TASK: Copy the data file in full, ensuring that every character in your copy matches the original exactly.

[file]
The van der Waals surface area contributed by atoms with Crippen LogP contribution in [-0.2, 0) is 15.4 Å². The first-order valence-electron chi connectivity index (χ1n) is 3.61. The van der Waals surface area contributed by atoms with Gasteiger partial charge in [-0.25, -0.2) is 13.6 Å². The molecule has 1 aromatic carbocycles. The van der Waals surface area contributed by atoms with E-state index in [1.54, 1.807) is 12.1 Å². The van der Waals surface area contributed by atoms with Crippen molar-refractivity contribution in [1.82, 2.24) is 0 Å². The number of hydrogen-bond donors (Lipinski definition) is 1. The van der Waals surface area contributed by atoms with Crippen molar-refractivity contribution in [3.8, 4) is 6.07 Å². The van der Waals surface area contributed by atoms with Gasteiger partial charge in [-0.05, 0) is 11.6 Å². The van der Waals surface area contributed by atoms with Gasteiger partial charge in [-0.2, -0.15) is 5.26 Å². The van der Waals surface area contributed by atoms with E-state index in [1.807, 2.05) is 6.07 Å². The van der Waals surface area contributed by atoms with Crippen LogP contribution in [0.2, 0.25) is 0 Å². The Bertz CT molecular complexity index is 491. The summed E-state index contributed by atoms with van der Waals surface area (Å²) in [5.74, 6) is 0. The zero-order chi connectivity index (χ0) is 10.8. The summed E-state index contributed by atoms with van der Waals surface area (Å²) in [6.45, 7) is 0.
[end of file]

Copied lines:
The van der Waals surface area contributed by atoms with Crippen LogP contribution in [-0.2, 0) is 15.4 Å². The first-order valence-electron chi connectivity index (χ1n) is 3.61. The van der Waals surface area contributed by atoms with Gasteiger partial charge in [-0.25, -0.2) is 13.6 Å². The molecule has 1 aromatic carbocycles. The van der Waals surface area contributed by atoms with E-state index in [1.54, 1.807) is 12.1 Å². The van der Waals surface area contributed by atoms with Crippen molar-refractivity contribution in [1.82, 2.24) is 0 Å². The number of hydrogen-bond donors (Lipinski definition) is 1. The van der Waals surface area contributed by atoms with Crippen molar-refractivity contribution in [3.8, 4) is 6.07 Å². The van der Waals surface area contributed by atoms with Gasteiger partial charge in [-0.05, 0) is 11.6 Å². The van der Waals surface area contributed by atoms with Gasteiger partial charge in [-0.2, -0.15) is 5.26 Å². The van der Waals surface area contributed by atoms with E-state index in [1.807, 2.05) is 6.07 Å². The van der Waals surface area contributed by atoms with Crippen LogP contribution in [0.2, 0.25) is 0 Å². The Bertz CT molecular complexity index is 491. The summed E-state index contributed by atoms with van der Waals surface area (Å²) in [5.74, 6) is 0. The zero-order chi connectivity index (χ0) is 10.8. The summed E-state index contributed by atoms with van der Waals surface area (Å²) in [6.45, 7) is 0.